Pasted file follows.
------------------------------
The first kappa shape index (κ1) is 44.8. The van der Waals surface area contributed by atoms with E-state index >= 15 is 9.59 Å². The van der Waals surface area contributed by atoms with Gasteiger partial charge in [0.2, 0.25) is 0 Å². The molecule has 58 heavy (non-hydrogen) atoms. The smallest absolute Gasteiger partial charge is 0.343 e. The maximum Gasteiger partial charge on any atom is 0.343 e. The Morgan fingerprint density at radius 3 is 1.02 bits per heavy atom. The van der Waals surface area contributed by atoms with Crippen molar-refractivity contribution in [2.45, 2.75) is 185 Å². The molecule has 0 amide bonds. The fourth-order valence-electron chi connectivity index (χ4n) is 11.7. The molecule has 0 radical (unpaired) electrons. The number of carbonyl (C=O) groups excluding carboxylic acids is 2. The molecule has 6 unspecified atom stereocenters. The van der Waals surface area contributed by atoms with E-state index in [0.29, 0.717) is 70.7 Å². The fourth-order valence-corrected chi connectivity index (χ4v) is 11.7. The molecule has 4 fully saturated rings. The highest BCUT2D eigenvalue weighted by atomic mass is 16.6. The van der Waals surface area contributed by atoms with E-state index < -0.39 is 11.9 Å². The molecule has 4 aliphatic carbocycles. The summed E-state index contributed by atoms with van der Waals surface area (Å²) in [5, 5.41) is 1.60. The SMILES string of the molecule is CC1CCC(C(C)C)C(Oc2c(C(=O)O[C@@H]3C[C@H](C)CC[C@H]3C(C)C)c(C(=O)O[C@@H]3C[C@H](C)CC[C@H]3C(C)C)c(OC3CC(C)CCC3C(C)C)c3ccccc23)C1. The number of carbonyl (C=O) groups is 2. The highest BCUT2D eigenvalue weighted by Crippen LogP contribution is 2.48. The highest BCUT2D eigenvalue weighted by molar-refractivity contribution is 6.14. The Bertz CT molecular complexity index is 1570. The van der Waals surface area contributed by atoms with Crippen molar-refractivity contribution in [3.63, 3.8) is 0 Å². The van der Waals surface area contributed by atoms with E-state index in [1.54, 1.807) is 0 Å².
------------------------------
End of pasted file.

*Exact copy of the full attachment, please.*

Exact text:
The first kappa shape index (κ1) is 44.8. The van der Waals surface area contributed by atoms with E-state index >= 15 is 9.59 Å². The van der Waals surface area contributed by atoms with Gasteiger partial charge in [0.2, 0.25) is 0 Å². The molecule has 58 heavy (non-hydrogen) atoms. The smallest absolute Gasteiger partial charge is 0.343 e. The maximum Gasteiger partial charge on any atom is 0.343 e. The Morgan fingerprint density at radius 3 is 1.02 bits per heavy atom. The van der Waals surface area contributed by atoms with Crippen molar-refractivity contribution in [2.45, 2.75) is 185 Å². The molecule has 0 amide bonds. The fourth-order valence-electron chi connectivity index (χ4n) is 11.7. The molecule has 0 radical (unpaired) electrons. The number of carbonyl (C=O) groups excluding carboxylic acids is 2. The molecule has 6 unspecified atom stereocenters. The van der Waals surface area contributed by atoms with E-state index in [0.29, 0.717) is 70.7 Å². The fourth-order valence-corrected chi connectivity index (χ4v) is 11.7. The molecule has 4 fully saturated rings. The highest BCUT2D eigenvalue weighted by atomic mass is 16.6. The van der Waals surface area contributed by atoms with E-state index < -0.39 is 11.9 Å². The molecule has 4 aliphatic carbocycles. The summed E-state index contributed by atoms with van der Waals surface area (Å²) in [5, 5.41) is 1.60. The SMILES string of the molecule is CC1CCC(C(C)C)C(Oc2c(C(=O)O[C@@H]3C[C@H](C)CC[C@H]3C(C)C)c(C(=O)O[C@@H]3C[C@H](C)CC[C@H]3C(C)C)c(OC3CC(C)CCC3C(C)C)c3ccccc23)C1. The number of carbonyl (C=O) groups is 2. The highest BCUT2D eigenvalue weighted by Crippen LogP contribution is 2.48. The highest BCUT2D eigenvalue weighted by molar-refractivity contribution is 6.14. The Bertz CT molecular complexity index is 1570. The van der Waals surface area contributed by atoms with Crippen molar-refractivity contribution in [3.63, 3.8) is 0 Å². The van der Waals surface area contributed by atoms with E-state index in [1.54, 1.807) is 0 Å².